CALGARY—Royal Dutch Shell plc has launched its Quest carbon capture and storage project in Fort Saskatchewan, Alta. The $1.35 billion facility is designed to capture one-third of the emissions from the company’s Scotford Upgrader, which turns oil sands bitumen into crude oil.
Capable of capturing and sequestering more than 1 million tonnes of carbon dioxide annually, the facility is a major step forward for Alberta’s energy industry; its carbon mitigation equals taking 250,000 cars off the road.
“Quest represents a significant milestone in the successful design, construction and use of carbon capture and storage technology on a commercial scale,” Shell’s CEO, Ben van Beurden, said.
“Quest is a blueprint for future CCS projects globally. Together with government and joint-venture partners, we are sharing the know-how to help make CCS technologies more accessible and cost-effective for the energy industry and other key industrial sectors of the economy,” he added.
Once Quest captures emissions, it transports the CO2 through a 65-kilometre pipeline and injects the greenhouse gas more than two kilometres underground. The liquid CO2 is injected below multiple layers of rock, becoming trapped within tiny pores between the rock. “Natural processes” then lock the CO2 into place, which makes it even more secure over time.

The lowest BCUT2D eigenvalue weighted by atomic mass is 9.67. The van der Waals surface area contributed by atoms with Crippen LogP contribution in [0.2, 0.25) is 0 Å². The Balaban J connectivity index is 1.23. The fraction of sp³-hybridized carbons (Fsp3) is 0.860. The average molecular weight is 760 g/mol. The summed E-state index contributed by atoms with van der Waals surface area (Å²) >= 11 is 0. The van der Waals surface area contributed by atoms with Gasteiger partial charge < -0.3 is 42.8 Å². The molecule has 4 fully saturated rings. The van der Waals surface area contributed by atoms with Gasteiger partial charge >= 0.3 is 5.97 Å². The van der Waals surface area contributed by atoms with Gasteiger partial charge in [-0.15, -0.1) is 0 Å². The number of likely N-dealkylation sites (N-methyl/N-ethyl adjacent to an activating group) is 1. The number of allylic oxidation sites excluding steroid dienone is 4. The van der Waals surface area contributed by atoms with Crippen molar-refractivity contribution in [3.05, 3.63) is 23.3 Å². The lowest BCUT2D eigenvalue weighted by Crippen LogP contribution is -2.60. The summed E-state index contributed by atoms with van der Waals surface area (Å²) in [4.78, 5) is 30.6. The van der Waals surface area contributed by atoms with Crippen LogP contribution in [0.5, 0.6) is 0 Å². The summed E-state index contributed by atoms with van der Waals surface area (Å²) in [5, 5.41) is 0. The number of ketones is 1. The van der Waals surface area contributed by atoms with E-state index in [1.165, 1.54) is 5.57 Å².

Undergoing testing earlier this year, Quest captured and stored more than 200,000 tonnes of CO2. The facility is now operating at full commercial scale, Shell said.
The project was built on behalf of the Athabasca Oil Sands Project, a joint-venture between Shell Canada Energy,Chevron Canada Ltd. and Marathon Oil Canada Corp. The governments of Canada and Alberta provided $865 million in funding for the project.
WATCH how Shell’s Quest project captures and stores carbon dioxide: